Posts Tagged robotic device
The use of a brain-machine interface shows potential for helping to restore function in stroke patients with hand paralysis, according to a study of healthy adults published in the Journal of Neuroscience.
According to the study, researchers note that the brain-machine interface, which is designed to combine brain stimulation with a robotic device that controls hand movement, increases the output of pathways connecting the brain and spinal cord.
Researchers Alireza Gharabaghi and colleagues asked participants to imagine opening their hand without actually making any movement while their hand was placed in a device that passively opened and closed their fingers as it received the necessary input from their brain activity. Stimulating the hand area of the motor cortex at the same time, but not after, the robotic device initiated hand movement increased the strength of the neural signal, most likely by harnessing the processing power of additional neurons in the corticospinal tract, explains a media release from the Society for Neuroscience.
However, the signal decreased when participants were not required to imagine moving their hand. Delivering brain stimulation and robotic motor feedback simultaneously during rehabilitation may therefore be beneficial for patients who have lost voluntary muscle control, the release continues.
[Source(s): Society for Neuroscience]
[Abstract+References] State-of-the-art robotic devices for ankle rehabilitation: Mechanism and control review
There is an increasing research interest in exploring use of robotic devices for the physical therapy of patients suffering from stroke and spinal cord injuries. Rehabilitation of patients suffering from ankle joint dysfunctions such as drop foot is vital and therefore has called for the development of newer robotic devices. Several robotic orthoses and parallel ankle robots have been developed during the last two decades to augment the conventional ankle physical therapy of patients. A comprehensive review of these robotic ankle rehabilitation devices is presented in this article. Recent developments in the mechanism design, actuation and control are discussed. The study encompasses robotic devices for treadmill and over-ground training as well as platform-based parallel ankle robots. Control strategies for these robotic devices are deliberated in detail with an emphasis on the assist-as-needed training strategies. Experimental evaluations of the mechanism designs and various control strategies of these robotic ankle rehabilitation devices are also presented.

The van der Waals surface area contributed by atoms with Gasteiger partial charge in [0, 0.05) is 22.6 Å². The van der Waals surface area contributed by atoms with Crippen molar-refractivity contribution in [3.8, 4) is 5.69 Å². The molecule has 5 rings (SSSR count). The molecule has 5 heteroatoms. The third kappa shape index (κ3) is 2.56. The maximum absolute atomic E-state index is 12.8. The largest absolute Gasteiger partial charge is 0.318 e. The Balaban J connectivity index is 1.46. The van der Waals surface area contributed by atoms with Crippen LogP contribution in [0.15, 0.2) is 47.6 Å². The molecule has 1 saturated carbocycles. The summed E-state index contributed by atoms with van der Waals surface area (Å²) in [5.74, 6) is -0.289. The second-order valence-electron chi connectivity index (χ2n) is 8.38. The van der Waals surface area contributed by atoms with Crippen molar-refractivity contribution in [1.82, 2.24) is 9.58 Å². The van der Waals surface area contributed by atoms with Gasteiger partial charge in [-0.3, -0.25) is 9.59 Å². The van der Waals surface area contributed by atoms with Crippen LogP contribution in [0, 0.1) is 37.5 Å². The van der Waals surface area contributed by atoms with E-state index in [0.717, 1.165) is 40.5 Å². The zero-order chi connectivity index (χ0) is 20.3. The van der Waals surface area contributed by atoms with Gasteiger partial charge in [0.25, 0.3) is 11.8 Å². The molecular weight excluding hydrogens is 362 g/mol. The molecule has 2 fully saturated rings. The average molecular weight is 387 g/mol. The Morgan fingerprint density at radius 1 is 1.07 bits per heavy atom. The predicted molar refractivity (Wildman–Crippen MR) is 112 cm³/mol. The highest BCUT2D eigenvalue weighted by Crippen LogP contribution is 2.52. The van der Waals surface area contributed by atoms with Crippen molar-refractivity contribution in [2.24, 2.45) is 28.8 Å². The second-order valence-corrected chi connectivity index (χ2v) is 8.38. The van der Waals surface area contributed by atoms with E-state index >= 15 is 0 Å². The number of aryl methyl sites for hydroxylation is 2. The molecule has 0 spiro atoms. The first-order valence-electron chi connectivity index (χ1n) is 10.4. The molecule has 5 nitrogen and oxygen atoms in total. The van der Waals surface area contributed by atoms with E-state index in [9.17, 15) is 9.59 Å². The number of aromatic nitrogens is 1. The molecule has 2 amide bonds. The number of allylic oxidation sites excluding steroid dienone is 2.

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Source: State-of-the-art robotic devices for ankle rehabilitation: Mechanism and control reviewProceedings of the Institution of Mechanical Engineers, Part H: Journal of Engineering in Medicine – Shahid Hussain, Prashant K Jamwal, Mergen H Ghayesh, 2017
Stroke is a significant cause of disability in the population. When the arm is affected by stroke, functional recovery may be poor. The use of robotic aids to enhance arm recovery is a novel treatment adjunct. There is a growing support for using robots as an adjunct to therapy but there has been little translation from research into clinical use.
The investigations reported in this thesis aimed to bridge the gap between research and clinical use of these devices. To achieve this,five stages were carried out: Firstly a systematic literature review of outcomes measure used for the upper limb was conducted.to establish the most reliable, valid and responsive scales.
This review found a battery of measures (ABILHAND, CHAI, STREAM, FMA, ARAT, EQ5D, DASH, NIHSS). An evaluation of 125 consecutive acute stroke patients established the proportion of patients that potentially benefited from rehabilitation using a robotic device. This found that around 50% of subjects could use a robotic aid and that it was practically feasible to carry out the intervention.
A pilot RCT performed on 37 participants using the battery of measures found a significant difference with use of the robotic device on the ABILHAND, This was not seen with the other measures, however there was a trend towards improvement in motor performance and function in the robotic group. In depth interviews with participants found subjects perceived gains with using the robot but fatigue stopped them using it for longer periods.
Psychometric analysis of the outcome measures used found difficulties with the instruments in reflecting clinically change.
The studies showed that a robotic device could be used practically; however stratifying subjects into arm severity would help provide further information over who could benefit from the intervention. Identifying appropriate ways of measuring changes that are clinically meaningful would also be beneficial.